Intake of Medusahead by Sheep: Influence of Supplements, Silica and Individual Animal Variation

Juan J. Villalba
Elizabeth A. Burritt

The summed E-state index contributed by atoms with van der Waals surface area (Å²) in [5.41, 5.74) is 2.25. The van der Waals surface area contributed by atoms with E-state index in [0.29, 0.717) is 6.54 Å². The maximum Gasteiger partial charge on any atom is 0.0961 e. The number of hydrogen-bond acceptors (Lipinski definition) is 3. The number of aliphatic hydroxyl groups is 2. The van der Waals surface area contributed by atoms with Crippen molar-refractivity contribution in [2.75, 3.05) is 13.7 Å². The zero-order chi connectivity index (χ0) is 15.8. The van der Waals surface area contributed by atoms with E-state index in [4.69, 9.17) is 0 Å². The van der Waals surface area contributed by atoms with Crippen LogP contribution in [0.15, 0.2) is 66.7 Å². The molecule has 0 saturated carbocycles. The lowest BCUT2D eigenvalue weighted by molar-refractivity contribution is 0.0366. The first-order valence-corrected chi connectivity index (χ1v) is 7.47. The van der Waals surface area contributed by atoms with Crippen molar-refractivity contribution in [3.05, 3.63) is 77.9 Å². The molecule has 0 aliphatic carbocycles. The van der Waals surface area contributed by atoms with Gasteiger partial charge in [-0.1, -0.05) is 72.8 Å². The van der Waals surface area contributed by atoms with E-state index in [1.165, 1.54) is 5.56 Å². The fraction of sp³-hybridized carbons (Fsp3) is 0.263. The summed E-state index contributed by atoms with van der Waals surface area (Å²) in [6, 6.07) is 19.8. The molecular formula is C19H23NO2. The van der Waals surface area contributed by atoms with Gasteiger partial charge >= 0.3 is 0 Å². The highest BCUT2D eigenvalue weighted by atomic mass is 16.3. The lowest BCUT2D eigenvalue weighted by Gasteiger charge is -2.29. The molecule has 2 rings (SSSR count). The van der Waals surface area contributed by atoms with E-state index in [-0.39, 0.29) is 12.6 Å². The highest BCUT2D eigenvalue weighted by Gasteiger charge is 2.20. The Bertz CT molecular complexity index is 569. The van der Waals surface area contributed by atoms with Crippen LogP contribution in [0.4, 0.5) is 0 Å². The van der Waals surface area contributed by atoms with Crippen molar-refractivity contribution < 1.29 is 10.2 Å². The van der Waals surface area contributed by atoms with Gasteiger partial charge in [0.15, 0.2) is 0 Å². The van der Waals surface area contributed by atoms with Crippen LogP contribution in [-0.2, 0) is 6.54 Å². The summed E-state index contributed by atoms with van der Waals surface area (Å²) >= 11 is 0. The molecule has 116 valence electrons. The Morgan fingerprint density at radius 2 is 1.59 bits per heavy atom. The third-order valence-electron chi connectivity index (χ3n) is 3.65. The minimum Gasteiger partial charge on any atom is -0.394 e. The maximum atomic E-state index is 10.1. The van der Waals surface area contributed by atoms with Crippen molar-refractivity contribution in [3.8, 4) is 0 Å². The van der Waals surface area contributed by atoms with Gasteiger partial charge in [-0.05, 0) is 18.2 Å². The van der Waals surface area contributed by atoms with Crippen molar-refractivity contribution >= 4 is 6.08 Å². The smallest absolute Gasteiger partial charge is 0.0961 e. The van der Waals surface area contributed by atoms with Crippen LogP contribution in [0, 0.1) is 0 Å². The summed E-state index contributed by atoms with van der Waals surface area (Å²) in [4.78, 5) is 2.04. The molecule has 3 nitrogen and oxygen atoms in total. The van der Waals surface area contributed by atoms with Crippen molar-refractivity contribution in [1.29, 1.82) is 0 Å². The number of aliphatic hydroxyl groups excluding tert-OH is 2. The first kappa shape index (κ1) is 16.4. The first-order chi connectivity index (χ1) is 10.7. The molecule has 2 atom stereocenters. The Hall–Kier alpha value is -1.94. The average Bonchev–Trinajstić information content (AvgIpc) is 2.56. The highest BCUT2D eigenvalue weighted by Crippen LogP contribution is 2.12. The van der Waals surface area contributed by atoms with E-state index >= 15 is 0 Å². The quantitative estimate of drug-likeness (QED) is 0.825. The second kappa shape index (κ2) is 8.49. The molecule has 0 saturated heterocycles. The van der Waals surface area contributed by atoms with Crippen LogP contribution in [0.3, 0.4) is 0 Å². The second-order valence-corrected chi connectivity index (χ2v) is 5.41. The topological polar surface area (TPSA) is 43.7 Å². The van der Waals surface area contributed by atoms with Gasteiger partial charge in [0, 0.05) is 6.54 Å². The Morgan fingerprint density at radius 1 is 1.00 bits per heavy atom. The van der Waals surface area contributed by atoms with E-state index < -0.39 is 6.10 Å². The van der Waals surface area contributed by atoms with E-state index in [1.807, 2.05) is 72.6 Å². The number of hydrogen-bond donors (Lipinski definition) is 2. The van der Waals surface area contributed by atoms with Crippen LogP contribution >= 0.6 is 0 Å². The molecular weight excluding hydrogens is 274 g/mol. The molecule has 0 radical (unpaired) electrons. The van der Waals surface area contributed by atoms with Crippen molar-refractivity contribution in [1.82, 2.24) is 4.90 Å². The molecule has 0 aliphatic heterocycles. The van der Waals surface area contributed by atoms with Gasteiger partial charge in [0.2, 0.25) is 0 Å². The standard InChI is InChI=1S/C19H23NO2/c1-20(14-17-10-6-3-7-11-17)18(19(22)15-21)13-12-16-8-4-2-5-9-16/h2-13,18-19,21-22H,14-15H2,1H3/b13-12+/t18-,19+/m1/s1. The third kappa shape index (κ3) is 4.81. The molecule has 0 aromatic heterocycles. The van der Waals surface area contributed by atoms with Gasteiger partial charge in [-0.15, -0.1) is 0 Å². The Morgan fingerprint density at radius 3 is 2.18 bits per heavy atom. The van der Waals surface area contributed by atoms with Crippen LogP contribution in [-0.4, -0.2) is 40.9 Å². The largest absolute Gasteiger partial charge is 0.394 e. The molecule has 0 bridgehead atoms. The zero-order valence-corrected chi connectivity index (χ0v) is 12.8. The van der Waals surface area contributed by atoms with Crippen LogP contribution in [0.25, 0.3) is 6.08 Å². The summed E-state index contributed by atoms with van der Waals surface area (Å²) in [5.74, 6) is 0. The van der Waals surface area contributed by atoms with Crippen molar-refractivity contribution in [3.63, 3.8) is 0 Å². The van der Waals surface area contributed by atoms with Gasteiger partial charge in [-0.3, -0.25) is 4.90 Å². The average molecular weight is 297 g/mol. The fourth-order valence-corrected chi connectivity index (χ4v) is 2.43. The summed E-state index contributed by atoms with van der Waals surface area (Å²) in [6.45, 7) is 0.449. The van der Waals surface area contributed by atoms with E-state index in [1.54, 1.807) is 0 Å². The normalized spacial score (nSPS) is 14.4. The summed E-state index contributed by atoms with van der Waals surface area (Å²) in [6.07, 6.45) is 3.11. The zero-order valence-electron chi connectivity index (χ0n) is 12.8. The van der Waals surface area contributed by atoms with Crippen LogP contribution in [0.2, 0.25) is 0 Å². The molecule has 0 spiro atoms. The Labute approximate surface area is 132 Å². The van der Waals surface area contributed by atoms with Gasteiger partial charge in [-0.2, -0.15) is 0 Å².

Grazing represents a sustainable alternative for the control of medusahead infestations but intake of medusahead by ruminants is typically low. We determined in sheep whether (1) high-energy supplements enhance medusahead intake and preference relative to a treatment without supplementation and (2) individual differences in medusahead intake transfer to individual differences in the ingestion of a silica-containing ration. Groups of lambs (n = 10) were individually penned and randomly assigned to three supplementation treatments: (1) Control (no supplement); (2) Calcium (Ca) Propionate (beet pulp : barley : Ca propionate, 67 : 30 : 3); or (3) Yeast (beet pulp : barley : yeast culture, 65 : 30 : 5). After supplementation, all animals had ad libitum access to medusahead in late vegetative to mid-reproductive (Trial 1), and late-reproductive phenological stages (Trial 2). Medusahead preferences were assessed by offering sheep a choice between medusahead and tall fescue hay. Plant part preferences were assessed by offering a choice between medusahead tops (mostly seedheads and awns) and mid-plant parts (mostly stems + leaves). Intake of medusahead was low and cyclic, declining towards the end of each trial (P < 0.0001) and there were no treatment differences (P > 0.10). Lambs preferred tall fescue hay to medusahead and medusahead tops to mid-plant parts (P < 0.0001). Supplemented lambs gained more weight than control lambs (P < 0.10). Thus, supplemented lambs performed better than nonsupplemented controls without reducing their intake of medusahead. In Trial 3, two new groups of lambs were formed based on their intake of medusahead during Trials 1 and 2 (n = 10). One group consistently ate more medusahead and more of a ration containing silica (alfalfa : silica, 97 : 3) than the other (P < 0.10). A significant and consistent degree of individual variation was measured among lambs—irrespective of treatment—regarding their ability to ingest medusahead and silica. This variation represents a promising option for maximizing use of medusahead by livestock in rangelands.